Before you are received into the Church, you will also make what is called a ‘life confession’. As part of this important step, you will need to set aside some time to take a good, long look back at your life, and you will need to make an inventory of the sins and bad habits and destructive behavior patterns that have been a part of your life. A day or so before your baptism and chrismation, you will discuss the inventory with Father Daniel, and then you will present the inventory to Christ Jesus as part of your first confession. Many times people are nervous about discussing their sins with a priest, but it is important that you understand that Orthodox priests are hardly ever shocked or scandalized, and that they can never under any circumstances reveal what has been said to them during confession.

The day you are received into the Church will be an especially joyous occasion. You will share in the eucharist for the first time, your godparent or sponsor will present you with some special gifts, and the whole parish will be present to welcome you. Because being received into the Church is such an exciting event, it is usually scheduled on one of the twelve great feasts. You will work out all the details with Father Daniel and there will be plenty of time to let family and friends know so that they can also be present, you may also be baptized with others as well, as many are finding this ancient beautiful holy faith.


After you are received into the Church, we will continue to provide you with formal guidance throughout the year, because there are still a great many things to learn. Don’t be afraid to ask your godparent or Father Daniel if you have any questions about the liturgical calendar, fasting, the Holy Mysteries, or life in the community. Also, in addition to doing all the things that other members of the parish do—things like attending services and volunteering and contributing time, energy, and money— we require that those who are in their first year continue to keep a regular rule of daily prayer, attend Divine Liturgy and the adult discovery, and to get involved in one of our parish ministries: parish choir, education, missions and outreach team, hospitality, men’s fellowship, ladies altar society, or cemetery, and to also do their best to participate in the Nativity and Lenten devotional book reads.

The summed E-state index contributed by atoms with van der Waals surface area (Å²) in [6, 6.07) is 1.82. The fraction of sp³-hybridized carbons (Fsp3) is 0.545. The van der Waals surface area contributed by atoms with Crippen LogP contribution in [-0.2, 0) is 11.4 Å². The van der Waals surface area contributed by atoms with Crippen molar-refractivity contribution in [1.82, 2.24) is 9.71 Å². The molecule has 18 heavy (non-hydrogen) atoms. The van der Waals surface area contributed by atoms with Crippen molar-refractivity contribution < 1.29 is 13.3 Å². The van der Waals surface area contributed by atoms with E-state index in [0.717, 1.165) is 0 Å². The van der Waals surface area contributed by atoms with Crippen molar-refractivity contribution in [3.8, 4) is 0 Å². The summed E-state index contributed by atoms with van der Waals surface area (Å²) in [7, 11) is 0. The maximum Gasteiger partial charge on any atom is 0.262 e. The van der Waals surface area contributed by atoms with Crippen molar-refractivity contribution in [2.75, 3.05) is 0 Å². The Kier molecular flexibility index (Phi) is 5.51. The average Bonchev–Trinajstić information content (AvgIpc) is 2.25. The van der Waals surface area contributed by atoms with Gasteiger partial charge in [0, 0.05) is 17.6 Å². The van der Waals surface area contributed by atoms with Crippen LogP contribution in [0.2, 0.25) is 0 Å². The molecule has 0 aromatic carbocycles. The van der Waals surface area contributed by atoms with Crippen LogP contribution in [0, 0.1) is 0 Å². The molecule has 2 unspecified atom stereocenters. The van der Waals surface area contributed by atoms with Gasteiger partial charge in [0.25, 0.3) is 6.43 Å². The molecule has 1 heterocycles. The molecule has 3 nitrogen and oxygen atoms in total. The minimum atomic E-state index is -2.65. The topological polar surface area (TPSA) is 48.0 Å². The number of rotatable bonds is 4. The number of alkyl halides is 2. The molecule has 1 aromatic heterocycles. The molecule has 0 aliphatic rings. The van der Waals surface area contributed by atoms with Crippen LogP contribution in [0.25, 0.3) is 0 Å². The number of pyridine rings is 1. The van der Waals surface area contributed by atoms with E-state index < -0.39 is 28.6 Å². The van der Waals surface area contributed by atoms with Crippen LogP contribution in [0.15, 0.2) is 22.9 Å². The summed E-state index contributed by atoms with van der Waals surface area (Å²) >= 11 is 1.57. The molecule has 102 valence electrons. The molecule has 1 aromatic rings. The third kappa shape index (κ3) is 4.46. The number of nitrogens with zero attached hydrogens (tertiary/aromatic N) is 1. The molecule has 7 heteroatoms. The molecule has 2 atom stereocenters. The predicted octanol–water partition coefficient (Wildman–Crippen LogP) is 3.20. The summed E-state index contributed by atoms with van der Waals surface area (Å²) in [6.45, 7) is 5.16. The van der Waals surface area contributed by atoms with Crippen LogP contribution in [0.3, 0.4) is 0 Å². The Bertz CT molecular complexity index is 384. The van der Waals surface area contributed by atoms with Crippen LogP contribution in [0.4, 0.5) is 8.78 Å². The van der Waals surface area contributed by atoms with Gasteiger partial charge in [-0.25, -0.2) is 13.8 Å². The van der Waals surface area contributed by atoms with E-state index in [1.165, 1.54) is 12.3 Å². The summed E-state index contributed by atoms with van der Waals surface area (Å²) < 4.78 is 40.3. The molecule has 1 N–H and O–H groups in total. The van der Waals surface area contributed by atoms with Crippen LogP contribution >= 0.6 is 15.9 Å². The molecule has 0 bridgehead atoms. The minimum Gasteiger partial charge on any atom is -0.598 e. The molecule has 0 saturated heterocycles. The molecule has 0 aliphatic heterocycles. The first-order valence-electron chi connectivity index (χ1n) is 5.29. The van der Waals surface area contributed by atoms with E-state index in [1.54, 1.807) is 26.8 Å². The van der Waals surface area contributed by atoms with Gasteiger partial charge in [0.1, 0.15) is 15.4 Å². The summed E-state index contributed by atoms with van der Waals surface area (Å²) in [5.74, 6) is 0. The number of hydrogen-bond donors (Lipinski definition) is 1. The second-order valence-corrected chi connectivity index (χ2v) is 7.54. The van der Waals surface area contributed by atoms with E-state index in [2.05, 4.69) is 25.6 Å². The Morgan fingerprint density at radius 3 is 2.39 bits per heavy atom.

Once we are received into the Church, we don’t stop learning and growing; once we are received into the Church, we continue to learn and grow, and this is best expressed in our parish’s prayer life. It is here where we primarily learn and understand the faith, because as St. Gregory the Theologian says, “one who prays is a theologian, and one who is a theologian is one who prays.”  The goal of this prayer is to “put off the old nature…and put on the new nature, created after the likeness of God,” until we have “the power to comprehend with all the saints what is the breadth and length and height and depth, and to know the love of Christ which surpasses all knowledge”, until we are “filled with all the fullness of God” (Eph 4.22,18-19).

We hope this brochure has been helpful. If you have questions, please don’t hesitate to get in touch with us at or 814-734-3801. We want you to have as much information as you need. As you can tell, becoming an Orthodox Christian in the parish of Saints Peter and Paul is a major undertaking! Nevertheless, it is also a great blessing, and we hope that, when the time is just right, we can share that blessing with you.

For an Introduction to Orthodox Christianity, please click here. For more in depth information on our faith, please click here.


Sts. Peter & Paul Orthodox Church · 25636 N. Mosiertown Rd. · Edinboro, PA 16412

814-734-3801 ·